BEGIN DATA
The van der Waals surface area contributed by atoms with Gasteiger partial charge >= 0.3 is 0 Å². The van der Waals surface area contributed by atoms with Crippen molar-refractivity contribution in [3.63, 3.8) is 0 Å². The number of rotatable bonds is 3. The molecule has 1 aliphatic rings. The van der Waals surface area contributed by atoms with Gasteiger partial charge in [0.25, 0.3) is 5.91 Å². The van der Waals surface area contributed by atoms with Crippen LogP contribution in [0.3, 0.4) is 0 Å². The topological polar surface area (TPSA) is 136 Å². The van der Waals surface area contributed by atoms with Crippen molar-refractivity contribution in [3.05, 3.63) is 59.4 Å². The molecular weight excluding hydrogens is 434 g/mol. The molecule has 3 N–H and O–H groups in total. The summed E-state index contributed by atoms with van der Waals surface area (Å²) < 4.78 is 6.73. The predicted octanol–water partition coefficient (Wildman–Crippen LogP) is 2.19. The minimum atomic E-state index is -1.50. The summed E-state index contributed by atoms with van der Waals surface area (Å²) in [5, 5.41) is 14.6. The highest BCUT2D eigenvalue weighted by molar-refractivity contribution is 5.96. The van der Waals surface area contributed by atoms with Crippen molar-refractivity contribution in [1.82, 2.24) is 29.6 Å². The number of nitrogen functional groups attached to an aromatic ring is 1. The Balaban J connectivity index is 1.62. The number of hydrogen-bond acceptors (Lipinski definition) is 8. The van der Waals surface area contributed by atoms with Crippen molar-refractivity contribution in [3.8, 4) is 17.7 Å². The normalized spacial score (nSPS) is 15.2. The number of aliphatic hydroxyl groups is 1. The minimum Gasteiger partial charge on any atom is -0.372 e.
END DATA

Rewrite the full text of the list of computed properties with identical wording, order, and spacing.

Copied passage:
The van der Waals surface area contributed by atoms with Gasteiger partial charge >= 0.3 is 0 Å². The van der Waals surface area contributed by atoms with Crippen molar-refractivity contribution in [3.63, 3.8) is 0 Å². The number of rotatable bonds is 3. The molecule has 1 aliphatic rings. The van der Waals surface area contributed by atoms with Gasteiger partial charge in [0.25, 0.3) is 5.91 Å². The van der Waals surface area contributed by atoms with Crippen LogP contribution in [0.3, 0.4) is 0 Å². The topological polar surface area (TPSA) is 136 Å². The van der Waals surface area contributed by atoms with Crippen molar-refractivity contribution in [3.05, 3.63) is 59.4 Å². The molecular weight excluding hydrogens is 434 g/mol. The molecule has 3 N–H and O–H groups in total. The summed E-state index contributed by atoms with van der Waals surface area (Å²) < 4.78 is 6.73. The predicted octanol–water partition coefficient (Wildman–Crippen LogP) is 2.19. The minimum atomic E-state index is -1.50. The summed E-state index contributed by atoms with van der Waals surface area (Å²) in [5, 5.41) is 14.6. The highest BCUT2D eigenvalue weighted by molar-refractivity contribution is 5.96. The van der Waals surface area contributed by atoms with Crippen molar-refractivity contribution in [1.82, 2.24) is 29.6 Å². The number of nitrogen functional groups attached to an aromatic ring is 1. The Balaban J connectivity index is 1.62. The number of hydrogen-bond acceptors (Lipinski definition) is 8. The van der Waals surface area contributed by atoms with Crippen molar-refractivity contribution in [3.8, 4) is 17.7 Å². The normalized spacial score (nSPS) is 15.2. The number of aliphatic hydroxyl groups is 1. The minimum Gasteiger partial charge on any atom is -0.372 e.